My interests in research mostly involve the topics of computer security and privacy. More specifically, I enjoy studying computer security from a systems perspective and am interested in exploring how security can be improved in cloud computing environments and cyber-physical systems. My goal is to improve the design of security in these domains to be more dynamic to better accommodate the challenges and shortcomings currently in these areas. Below are a few of the research opportunities that I have been a part of.

University of Kansas - Graduate Research Assistant

DevOps Tools – Service Meshes

My primary research project is the investigation, design and implementation of dynamic security designs for service mesh tools. As a part of this study, I have been designing and implementing a proof-of-concept service mesh that allows for automated migration of security artifacts from one state to another. By allowing for the automated rotation of security artifacts across a service mesh, it is possible to refresh the certificates and keys within a cluster without the need for redeployment across the cluster. This dynamic security solution provides a more accommodating security method for a highly dynamic area such as microservice architectures in cloud computing environments. In additon to this project, I have previously investigated the security of state-of-art service mesh tools and analyzed the protections that these tools provide, both in the ideal case where security mechansims are fully implemented and utilized, but also in the default configuration of the tools. This initial study of service mesh security resulted in a publication in SecureComm 2020.

Cyber-Physical Systems – Power Grid

Aside from service mesh tools and cloud computing, I was previously involved in a study that investigated the security and privacy implications of consumer-grade solar panel arrays that are connected to the Internet and may be monitored and controlled via a web-interface. This effort resulted in a publication in IEEE Access in 2020.

Network Security – SSH Vulnerability Measurement Study

During the beginning of my graduate studies at the University of Kansas, I was invovled in a research effort involving password-based authentication vulnerabilities within the implementation of SSH. As a part of this effort, we measured the prevalence of SSH-based authentication in SSH servers on the public-facing internet. This effort resulted in a publication within IEEE ICC (International Conference on Communications) in 2020. Dr. Alex Bardas serves as my doctoral advisor and committee chair.

Kansas State University (Manhattan, KS) - Undergraduate Research Assistant

As a part of my undergraduate career at Kansas State University, I was involved in a number of research groups and efforts. My first experience was as a part of eyeDNS alongside my now graduate advisor Dr. Alex Bardas, a campus monitoring and visualization system. This effort resulted in a publication in the IEEE Internet Communications Conference 2018. My senior year, I was involved in two research efforts on campus. The first was with Dr. Arslan Munir as a part of the ISCAAS lab. During this research effort, I studied the security and privacy issues of Intelligent Transportation Systems (ITS), as well as the security and privacy issues of contemporary consumer electronics devices. Both of these projects resulted in submissions to the IEEE Intelligent Transportation Systems Magazine (ITSM) and the IEEE Consumer Electronics (CEM) respectively. Lastly, as part of a senior capstone project, I participated in the development and establishment of the Autonomous and Hybrid Energy Systems (AHES) Research Lab. This project was supervised by Dr. George Amariucai of the Department of Computer Science and Dr. Mohammad Shadmand of the Department of Electrical and Computer Engineering. The focus of this project was to establish a foundation for future research within security and privacy of smart grid systems. As a part of this effort, I helped to develop a cyber security testbed for the lab that could be used to test new equipment and techniques used by energy utilities to secure their systems in the real world.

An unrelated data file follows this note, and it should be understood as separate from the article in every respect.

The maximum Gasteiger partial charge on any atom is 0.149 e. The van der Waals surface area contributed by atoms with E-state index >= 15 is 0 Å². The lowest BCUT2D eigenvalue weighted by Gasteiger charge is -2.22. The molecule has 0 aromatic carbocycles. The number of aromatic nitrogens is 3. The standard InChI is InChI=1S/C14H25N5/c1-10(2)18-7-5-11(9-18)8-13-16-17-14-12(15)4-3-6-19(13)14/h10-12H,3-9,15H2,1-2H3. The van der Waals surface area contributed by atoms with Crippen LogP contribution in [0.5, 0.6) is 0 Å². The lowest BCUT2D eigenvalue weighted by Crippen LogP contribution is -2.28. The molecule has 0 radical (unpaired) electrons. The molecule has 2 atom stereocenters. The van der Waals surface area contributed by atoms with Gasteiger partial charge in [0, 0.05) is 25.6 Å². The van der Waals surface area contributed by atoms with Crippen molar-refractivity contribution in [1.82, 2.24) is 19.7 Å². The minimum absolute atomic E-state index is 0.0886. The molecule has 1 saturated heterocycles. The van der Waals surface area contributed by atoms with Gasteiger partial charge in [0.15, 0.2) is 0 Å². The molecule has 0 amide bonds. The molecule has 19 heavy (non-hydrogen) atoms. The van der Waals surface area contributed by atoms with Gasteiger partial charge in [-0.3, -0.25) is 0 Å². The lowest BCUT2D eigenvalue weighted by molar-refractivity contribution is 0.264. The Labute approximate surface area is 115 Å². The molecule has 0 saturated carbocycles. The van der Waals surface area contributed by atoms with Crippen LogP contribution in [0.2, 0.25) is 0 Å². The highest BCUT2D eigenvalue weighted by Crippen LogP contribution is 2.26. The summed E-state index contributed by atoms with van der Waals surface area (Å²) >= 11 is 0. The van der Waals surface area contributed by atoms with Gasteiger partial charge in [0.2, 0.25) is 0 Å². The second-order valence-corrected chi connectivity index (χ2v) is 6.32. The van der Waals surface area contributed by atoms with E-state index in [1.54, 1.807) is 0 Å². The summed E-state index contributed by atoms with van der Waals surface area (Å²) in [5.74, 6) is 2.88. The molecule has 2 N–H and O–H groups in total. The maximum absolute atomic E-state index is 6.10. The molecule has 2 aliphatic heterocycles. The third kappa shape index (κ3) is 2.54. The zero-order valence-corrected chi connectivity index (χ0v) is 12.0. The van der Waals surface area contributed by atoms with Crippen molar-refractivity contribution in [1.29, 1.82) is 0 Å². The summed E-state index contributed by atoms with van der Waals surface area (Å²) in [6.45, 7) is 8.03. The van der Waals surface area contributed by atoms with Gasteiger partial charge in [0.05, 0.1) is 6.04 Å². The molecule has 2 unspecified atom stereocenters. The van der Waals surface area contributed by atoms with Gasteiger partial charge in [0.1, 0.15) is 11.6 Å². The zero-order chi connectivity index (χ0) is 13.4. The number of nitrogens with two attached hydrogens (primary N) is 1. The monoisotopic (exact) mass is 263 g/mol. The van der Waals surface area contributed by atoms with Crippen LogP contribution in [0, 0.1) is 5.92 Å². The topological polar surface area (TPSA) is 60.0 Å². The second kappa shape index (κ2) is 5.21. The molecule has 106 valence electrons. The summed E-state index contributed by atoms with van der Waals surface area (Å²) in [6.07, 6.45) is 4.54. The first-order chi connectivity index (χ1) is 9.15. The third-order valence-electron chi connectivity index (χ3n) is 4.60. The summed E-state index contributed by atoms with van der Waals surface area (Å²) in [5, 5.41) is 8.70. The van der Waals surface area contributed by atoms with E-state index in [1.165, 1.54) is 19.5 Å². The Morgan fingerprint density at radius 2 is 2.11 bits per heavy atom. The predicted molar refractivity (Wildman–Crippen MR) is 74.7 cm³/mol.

Argonne National Laboratory (Lemont, IL) - Cyber Operations, Analysis, and Research Intern

While at Argonne National Laboratory, I was part of a group that was studying the impacts and effectiveness of Moving Target Defenses (MTDs). I conducted a review of the state-of-art practices in the research community dealing with MTDs and helped in the development of new MTD technologies. Specifically, I worked on the MORE MTD project attempting to develop a measurement technique to classify and categorize MTD technologies according to effectiveness.

Pacific Northwest National Laboratory (Richland, WA) - Cyber Security Operations Intern

During the Summer of 2016, I served my first internship at Pacific Northwest National Laboratory. I was part of a team developing and implementing tools to be used to defend the National Laboratory system. As a part of this, I worked alongside other cyber security operations specialists and helped maintain the existing systems while also developing new systems. My project during the summer was to create a small-scale replica of the core components of the existing system at Pacific Northwest National Laboratory that could be deployed at smaller satellite offices around the nation.